Decolonising geography to unshackle the representation of Africa

Research output: Contribution to specialist publicationArticle


In this article, Evelyn Corrado considers approaches to teaching about Africa, reflects on the geography of her home country of Kenya and explores how teachers can decolonise geography and highlight the diverse, versatile communities, landscapes and environment which make up this vast continent.
The geography of the continent of Africa is represented globally as mainly a desert in a remote continent inhabited by animals and exotic communities. This representation is far from the truth since the continent is versatile, full of diverse vegetation, precious mineral resources, food crops, and inordinate landscapes. The people of Africa have rich cultures with social-economic strengths, which are of great contribution to the globe. However, these realities are overlooked when discussing Africa. To avoid promoting biased stereotypes, it is important for educators to reflect, and review their curriculum, practices, and narratives.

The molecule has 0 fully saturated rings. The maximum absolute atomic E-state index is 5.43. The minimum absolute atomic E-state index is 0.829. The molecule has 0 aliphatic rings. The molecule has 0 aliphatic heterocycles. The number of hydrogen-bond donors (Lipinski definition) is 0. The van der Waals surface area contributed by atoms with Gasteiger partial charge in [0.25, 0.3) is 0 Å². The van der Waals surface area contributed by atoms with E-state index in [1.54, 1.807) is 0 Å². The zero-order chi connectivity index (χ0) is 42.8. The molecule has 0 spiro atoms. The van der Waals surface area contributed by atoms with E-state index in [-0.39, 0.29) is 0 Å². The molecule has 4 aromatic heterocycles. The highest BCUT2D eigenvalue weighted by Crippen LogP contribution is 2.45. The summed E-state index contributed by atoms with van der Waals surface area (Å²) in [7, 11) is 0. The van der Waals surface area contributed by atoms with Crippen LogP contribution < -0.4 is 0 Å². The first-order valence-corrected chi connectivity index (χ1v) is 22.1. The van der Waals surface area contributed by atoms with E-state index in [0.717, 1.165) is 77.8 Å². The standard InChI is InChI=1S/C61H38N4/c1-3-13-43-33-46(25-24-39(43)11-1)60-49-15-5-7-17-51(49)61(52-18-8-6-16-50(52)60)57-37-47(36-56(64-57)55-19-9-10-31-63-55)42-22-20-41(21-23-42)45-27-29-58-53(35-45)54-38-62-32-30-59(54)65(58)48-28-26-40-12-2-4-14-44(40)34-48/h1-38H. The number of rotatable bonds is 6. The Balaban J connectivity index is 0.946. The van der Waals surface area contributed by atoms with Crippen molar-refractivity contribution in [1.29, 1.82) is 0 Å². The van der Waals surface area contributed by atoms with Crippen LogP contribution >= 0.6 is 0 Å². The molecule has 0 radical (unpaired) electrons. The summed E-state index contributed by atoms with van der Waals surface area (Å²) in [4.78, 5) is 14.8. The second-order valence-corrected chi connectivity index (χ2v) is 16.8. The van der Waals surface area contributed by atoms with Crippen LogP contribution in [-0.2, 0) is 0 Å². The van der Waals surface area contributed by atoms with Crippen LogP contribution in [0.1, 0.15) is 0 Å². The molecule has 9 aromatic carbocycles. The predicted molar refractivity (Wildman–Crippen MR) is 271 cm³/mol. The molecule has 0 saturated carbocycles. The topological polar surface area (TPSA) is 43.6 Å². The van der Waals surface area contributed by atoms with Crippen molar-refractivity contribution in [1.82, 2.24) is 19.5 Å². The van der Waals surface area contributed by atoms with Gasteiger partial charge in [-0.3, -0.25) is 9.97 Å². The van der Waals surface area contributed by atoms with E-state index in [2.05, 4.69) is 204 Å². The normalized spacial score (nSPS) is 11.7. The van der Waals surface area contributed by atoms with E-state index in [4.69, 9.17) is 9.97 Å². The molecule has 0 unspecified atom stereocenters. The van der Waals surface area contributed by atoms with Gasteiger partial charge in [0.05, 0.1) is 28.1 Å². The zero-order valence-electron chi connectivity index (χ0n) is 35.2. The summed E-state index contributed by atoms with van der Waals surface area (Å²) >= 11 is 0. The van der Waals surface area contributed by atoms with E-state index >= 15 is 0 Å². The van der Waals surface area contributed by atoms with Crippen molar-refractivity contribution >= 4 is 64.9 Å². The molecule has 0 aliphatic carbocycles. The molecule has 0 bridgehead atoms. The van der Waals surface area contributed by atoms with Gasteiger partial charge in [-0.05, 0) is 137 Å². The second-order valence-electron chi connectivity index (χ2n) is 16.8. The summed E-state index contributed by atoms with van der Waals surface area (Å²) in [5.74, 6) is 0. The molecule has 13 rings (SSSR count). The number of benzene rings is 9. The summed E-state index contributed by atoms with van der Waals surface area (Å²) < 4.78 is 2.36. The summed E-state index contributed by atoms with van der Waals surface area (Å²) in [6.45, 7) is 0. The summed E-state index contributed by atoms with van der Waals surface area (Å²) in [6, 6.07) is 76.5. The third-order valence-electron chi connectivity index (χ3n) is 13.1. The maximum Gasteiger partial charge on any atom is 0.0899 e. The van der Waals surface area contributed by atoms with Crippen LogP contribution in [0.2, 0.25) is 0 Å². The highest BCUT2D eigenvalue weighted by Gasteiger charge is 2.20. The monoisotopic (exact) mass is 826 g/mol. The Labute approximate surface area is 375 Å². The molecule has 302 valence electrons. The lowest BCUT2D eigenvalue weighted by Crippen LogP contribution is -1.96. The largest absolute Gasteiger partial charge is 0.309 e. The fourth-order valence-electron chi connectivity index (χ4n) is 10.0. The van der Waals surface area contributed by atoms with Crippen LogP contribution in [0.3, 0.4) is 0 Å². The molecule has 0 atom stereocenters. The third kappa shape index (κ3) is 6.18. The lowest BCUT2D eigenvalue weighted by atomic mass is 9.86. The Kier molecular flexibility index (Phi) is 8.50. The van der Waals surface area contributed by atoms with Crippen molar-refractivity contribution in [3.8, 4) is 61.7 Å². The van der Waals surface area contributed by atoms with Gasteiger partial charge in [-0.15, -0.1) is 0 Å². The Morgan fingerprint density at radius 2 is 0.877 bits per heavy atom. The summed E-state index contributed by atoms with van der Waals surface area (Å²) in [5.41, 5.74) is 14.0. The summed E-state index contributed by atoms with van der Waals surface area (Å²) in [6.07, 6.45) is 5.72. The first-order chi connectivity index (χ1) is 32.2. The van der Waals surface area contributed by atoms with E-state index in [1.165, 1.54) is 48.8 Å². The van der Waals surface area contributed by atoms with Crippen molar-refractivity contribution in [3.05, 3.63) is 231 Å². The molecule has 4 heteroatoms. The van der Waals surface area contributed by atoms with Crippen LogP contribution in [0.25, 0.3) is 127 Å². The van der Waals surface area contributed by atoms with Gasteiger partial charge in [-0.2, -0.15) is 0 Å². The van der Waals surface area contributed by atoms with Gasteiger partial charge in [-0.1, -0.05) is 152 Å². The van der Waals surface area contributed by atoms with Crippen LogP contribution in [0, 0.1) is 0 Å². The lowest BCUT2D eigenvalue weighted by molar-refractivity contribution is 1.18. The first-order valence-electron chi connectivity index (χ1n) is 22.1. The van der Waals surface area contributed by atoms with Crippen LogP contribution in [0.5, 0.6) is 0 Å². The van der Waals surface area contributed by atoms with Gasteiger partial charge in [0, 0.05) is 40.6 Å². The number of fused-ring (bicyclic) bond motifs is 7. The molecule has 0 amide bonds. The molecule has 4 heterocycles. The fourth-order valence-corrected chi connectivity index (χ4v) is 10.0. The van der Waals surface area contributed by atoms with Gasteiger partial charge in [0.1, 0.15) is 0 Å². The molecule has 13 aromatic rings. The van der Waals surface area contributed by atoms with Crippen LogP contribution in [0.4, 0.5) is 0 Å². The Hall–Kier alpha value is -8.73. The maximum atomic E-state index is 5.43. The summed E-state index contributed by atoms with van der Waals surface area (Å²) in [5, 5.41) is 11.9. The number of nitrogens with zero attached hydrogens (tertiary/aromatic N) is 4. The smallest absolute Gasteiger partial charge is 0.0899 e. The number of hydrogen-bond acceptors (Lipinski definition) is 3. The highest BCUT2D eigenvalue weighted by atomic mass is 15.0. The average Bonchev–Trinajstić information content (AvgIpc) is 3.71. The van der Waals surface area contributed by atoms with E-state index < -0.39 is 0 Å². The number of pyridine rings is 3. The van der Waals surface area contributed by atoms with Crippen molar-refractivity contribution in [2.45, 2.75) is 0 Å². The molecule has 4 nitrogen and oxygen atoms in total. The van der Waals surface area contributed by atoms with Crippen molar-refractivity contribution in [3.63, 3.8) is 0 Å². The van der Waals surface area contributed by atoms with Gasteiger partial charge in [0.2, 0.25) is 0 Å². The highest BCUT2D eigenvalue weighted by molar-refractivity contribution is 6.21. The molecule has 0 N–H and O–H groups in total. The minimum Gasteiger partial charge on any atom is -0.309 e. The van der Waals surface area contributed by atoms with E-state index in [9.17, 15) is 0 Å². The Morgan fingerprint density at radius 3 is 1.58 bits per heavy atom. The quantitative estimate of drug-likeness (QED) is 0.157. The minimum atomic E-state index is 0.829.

It is imperative that when teaching geography in primary education that teachers provide a balance representation. The teachers should aim to include the lived realities of the African people by listening to their stories, experiences, and philosophies. At a time when the education system is moving towards decolonising curriculum and practices, geographers have a responsibility to do the same. Through critically reviewing their teaching of physical, social, and cultural geographies.
Original languageEnglish
Specialist publicationPrimary Geography: Geographical association journal
Publication statusPublished - Jan 2022

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